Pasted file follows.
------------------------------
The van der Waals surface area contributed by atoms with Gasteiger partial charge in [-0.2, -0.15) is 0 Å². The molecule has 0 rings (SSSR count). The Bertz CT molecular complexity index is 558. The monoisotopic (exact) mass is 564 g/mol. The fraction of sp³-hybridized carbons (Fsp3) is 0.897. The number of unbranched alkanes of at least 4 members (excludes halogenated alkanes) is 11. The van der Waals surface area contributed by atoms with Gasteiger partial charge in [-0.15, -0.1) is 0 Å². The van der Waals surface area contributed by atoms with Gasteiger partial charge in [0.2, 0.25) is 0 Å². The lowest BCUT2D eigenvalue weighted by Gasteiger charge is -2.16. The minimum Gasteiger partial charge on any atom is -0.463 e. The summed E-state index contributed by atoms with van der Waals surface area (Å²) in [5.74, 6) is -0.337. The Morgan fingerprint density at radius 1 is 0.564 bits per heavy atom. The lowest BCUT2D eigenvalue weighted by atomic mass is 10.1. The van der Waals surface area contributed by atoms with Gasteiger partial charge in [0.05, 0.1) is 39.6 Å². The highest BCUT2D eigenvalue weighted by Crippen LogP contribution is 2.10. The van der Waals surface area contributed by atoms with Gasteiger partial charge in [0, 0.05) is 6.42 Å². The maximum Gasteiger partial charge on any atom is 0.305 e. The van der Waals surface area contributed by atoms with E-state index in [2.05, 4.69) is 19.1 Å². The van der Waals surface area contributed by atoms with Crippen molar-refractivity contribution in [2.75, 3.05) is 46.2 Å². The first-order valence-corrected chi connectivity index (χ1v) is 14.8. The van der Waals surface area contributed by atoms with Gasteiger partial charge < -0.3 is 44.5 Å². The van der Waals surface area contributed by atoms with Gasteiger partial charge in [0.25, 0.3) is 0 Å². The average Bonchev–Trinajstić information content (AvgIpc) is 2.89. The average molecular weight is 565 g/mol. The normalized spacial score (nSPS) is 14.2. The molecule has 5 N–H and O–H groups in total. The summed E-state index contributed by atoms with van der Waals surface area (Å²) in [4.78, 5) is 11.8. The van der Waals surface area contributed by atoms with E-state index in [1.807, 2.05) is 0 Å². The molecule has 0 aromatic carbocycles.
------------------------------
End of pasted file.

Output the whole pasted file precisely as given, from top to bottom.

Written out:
The van der Waals surface area contributed by atoms with Gasteiger partial charge in [-0.2, -0.15) is 0 Å². The molecule has 0 rings (SSSR count). The Bertz CT molecular complexity index is 558. The monoisotopic (exact) mass is 564 g/mol. The fraction of sp³-hybridized carbons (Fsp3) is 0.897. The number of unbranched alkanes of at least 4 members (excludes halogenated alkanes) is 11. The van der Waals surface area contributed by atoms with Gasteiger partial charge in [-0.15, -0.1) is 0 Å². The van der Waals surface area contributed by atoms with Gasteiger partial charge in [0.2, 0.25) is 0 Å². The lowest BCUT2D eigenvalue weighted by Gasteiger charge is -2.16. The minimum Gasteiger partial charge on any atom is -0.463 e. The summed E-state index contributed by atoms with van der Waals surface area (Å²) in [5.74, 6) is -0.337. The Morgan fingerprint density at radius 1 is 0.564 bits per heavy atom. The lowest BCUT2D eigenvalue weighted by atomic mass is 10.1. The van der Waals surface area contributed by atoms with Gasteiger partial charge in [0.05, 0.1) is 39.6 Å². The highest BCUT2D eigenvalue weighted by Crippen LogP contribution is 2.10. The van der Waals surface area contributed by atoms with Gasteiger partial charge in [0, 0.05) is 6.42 Å². The maximum Gasteiger partial charge on any atom is 0.305 e. The van der Waals surface area contributed by atoms with E-state index in [2.05, 4.69) is 19.1 Å². The van der Waals surface area contributed by atoms with Crippen molar-refractivity contribution in [2.75, 3.05) is 46.2 Å². The first-order valence-corrected chi connectivity index (χ1v) is 14.8. The van der Waals surface area contributed by atoms with Gasteiger partial charge < -0.3 is 44.5 Å². The van der Waals surface area contributed by atoms with Gasteiger partial charge in [0.25, 0.3) is 0 Å². The average Bonchev–Trinajstić information content (AvgIpc) is 2.89. The average molecular weight is 565 g/mol. The normalized spacial score (nSPS) is 14.2. The molecule has 5 N–H and O–H groups in total. The summed E-state index contributed by atoms with van der Waals surface area (Å²) in [4.78, 5) is 11.8. The van der Waals surface area contributed by atoms with E-state index in [1.807, 2.05) is 0 Å². The molecule has 0 aromatic carbocycles.